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I competed in the first 4Plants Cup and found the experience to be intrinsically rewarding for all of those involved. Beyond this, there is nothing better than sampling other growers’ cannabis at the end of curing season. With a move away from the complexities of traditional cups like High Times, which typically rely on a panel of expert judges reviewing a wide range of categories, 4Plants Cup was constructed to pay homage to the spirit of the home grower and the community of charitable sharing running deep in the cannabis space.
An obvious benefit to the participants in 4Plants Cup is getting to assess different terroir and general approaches to growing from like-minded people. Additionally, these events shine a light on local breeding efforts, introducing craft cultivars best suited for specific climatic conditions, and the individual grower’s inputs with which every flower’s flavour is observed. Cannabis growers can have the tendency to get caught up in their specific lines, lines of other local breeders, and their own inner circles. The real treat in being a cannabis enthusiast comes from being exposed to growers from all over the country and watching their process while sharing your own. What can work in an outdoor setting in the Kootenays may not work in Northern Ontario from a genetics and plant culture standpoint, and 4Plants Cup was able to open and broaden the eyes of many cannabis growing communities.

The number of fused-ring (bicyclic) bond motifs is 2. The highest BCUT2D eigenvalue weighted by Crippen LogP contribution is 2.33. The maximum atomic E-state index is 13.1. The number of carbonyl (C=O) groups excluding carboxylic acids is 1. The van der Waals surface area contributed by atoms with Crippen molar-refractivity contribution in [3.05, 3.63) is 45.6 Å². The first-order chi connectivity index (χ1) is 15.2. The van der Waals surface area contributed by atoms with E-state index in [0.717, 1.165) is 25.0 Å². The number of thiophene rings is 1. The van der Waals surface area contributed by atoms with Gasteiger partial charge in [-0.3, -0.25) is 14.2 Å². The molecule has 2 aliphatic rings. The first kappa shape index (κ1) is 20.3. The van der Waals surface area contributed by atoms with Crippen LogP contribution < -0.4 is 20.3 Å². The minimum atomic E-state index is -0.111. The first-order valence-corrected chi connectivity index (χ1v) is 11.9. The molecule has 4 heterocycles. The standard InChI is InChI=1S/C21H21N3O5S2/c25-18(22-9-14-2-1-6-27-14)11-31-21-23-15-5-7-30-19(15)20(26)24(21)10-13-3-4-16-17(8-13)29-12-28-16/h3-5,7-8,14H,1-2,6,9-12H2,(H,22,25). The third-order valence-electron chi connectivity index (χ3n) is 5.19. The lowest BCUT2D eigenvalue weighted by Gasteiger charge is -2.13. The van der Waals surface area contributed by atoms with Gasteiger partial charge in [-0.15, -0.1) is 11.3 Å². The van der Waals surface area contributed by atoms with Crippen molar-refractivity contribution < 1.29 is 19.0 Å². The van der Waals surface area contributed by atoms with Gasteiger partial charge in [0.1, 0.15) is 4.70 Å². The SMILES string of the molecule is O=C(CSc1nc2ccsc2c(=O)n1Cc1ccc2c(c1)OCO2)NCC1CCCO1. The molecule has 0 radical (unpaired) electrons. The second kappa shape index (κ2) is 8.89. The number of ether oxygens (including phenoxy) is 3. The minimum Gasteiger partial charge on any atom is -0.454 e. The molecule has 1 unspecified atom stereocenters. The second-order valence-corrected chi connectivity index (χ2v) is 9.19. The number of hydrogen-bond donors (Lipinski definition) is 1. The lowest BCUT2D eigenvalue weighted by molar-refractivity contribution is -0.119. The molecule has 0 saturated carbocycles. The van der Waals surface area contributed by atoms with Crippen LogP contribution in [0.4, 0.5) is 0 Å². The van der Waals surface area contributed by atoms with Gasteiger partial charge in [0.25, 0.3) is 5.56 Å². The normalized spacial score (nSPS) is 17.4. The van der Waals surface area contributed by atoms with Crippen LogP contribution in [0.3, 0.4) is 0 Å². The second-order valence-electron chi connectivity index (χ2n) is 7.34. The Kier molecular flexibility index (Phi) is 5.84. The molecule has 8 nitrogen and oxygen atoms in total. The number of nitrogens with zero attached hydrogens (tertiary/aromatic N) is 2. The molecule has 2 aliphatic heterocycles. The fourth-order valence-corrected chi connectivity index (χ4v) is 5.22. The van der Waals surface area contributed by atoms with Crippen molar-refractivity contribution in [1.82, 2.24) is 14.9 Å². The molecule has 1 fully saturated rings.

Rules and Categories
In its first iteration, the cup included pro medical, pro indoor, pro outdoor, and pro rosin, in addition to amateur medical, amateur indoor, amateur outdoor, and amateur rosin categories. The original intention of the organizers was to have 28 participants in each category, with each grower participant acting as a future taste tester/judge of their competition.